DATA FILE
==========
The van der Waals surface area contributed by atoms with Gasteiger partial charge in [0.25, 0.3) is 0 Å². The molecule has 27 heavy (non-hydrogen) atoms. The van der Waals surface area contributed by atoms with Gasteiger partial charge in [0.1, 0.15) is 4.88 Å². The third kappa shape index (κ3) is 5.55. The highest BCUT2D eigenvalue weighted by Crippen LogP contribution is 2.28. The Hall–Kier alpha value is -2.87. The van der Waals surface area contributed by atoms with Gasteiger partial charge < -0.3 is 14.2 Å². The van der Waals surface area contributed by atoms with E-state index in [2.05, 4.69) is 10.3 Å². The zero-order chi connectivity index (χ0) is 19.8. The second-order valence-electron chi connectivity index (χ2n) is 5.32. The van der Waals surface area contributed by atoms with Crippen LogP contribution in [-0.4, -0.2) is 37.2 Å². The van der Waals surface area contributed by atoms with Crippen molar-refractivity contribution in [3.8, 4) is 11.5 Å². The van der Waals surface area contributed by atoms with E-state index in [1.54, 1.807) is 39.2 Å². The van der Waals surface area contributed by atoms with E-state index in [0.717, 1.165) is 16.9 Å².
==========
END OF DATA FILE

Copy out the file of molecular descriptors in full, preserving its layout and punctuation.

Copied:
The van der Waals surface area contributed by atoms with Gasteiger partial charge in [0.25, 0.3) is 0 Å². The molecule has 27 heavy (non-hydrogen) atoms. The van der Waals surface area contributed by atoms with Gasteiger partial charge in [0.1, 0.15) is 4.88 Å². The third kappa shape index (κ3) is 5.55. The highest BCUT2D eigenvalue weighted by Crippen LogP contribution is 2.28. The Hall–Kier alpha value is -2.87. The van der Waals surface area contributed by atoms with Gasteiger partial charge < -0.3 is 14.2 Å². The van der Waals surface area contributed by atoms with E-state index in [2.05, 4.69) is 10.3 Å². The zero-order chi connectivity index (χ0) is 19.8. The second-order valence-electron chi connectivity index (χ2n) is 5.32. The van der Waals surface area contributed by atoms with Crippen LogP contribution in [-0.4, -0.2) is 37.2 Å². The van der Waals surface area contributed by atoms with Crippen molar-refractivity contribution in [3.8, 4) is 11.5 Å². The van der Waals surface area contributed by atoms with E-state index in [1.54, 1.807) is 39.2 Å². The van der Waals surface area contributed by atoms with E-state index in [0.717, 1.165) is 16.9 Å².